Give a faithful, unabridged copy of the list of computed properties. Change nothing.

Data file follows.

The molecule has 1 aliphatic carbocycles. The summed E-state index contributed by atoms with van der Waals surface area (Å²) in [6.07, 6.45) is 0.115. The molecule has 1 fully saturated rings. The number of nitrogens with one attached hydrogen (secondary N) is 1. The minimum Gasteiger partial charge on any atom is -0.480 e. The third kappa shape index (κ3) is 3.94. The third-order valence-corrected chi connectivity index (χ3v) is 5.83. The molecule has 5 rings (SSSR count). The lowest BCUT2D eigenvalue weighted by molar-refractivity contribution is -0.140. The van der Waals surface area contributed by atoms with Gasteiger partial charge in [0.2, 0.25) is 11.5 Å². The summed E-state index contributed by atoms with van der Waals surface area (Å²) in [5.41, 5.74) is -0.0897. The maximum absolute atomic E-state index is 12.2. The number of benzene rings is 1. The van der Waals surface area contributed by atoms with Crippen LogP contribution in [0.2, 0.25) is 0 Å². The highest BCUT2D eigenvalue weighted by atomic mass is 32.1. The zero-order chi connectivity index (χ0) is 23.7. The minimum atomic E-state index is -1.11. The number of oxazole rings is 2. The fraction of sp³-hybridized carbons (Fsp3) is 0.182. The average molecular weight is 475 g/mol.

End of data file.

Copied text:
The molecule has 1 aliphatic carbocycles. The summed E-state index contributed by atoms with van der Waals surface area (Å²) in [6.07, 6.45) is 0.115. The molecule has 1 fully saturated rings. The number of nitrogens with one attached hydrogen (secondary N) is 1. The minimum Gasteiger partial charge on any atom is -0.480 e. The third kappa shape index (κ3) is 3.94. The third-order valence-corrected chi connectivity index (χ3v) is 5.83. The molecule has 5 rings (SSSR count). The lowest BCUT2D eigenvalue weighted by molar-refractivity contribution is -0.140. The van der Waals surface area contributed by atoms with Gasteiger partial charge in [0.2, 0.25) is 11.5 Å². The summed E-state index contributed by atoms with van der Waals surface area (Å²) in [5.41, 5.74) is -0.0897. The maximum absolute atomic E-state index is 12.2. The number of benzene rings is 1. The van der Waals surface area contributed by atoms with Crippen LogP contribution in [0.2, 0.25) is 0 Å². The highest BCUT2D eigenvalue weighted by atomic mass is 32.1. The zero-order chi connectivity index (χ0) is 23.7. The minimum atomic E-state index is -1.11. The number of oxazole rings is 2. The fraction of sp³-hybridized carbons (Fsp3) is 0.182. The average molecular weight is 475 g/mol.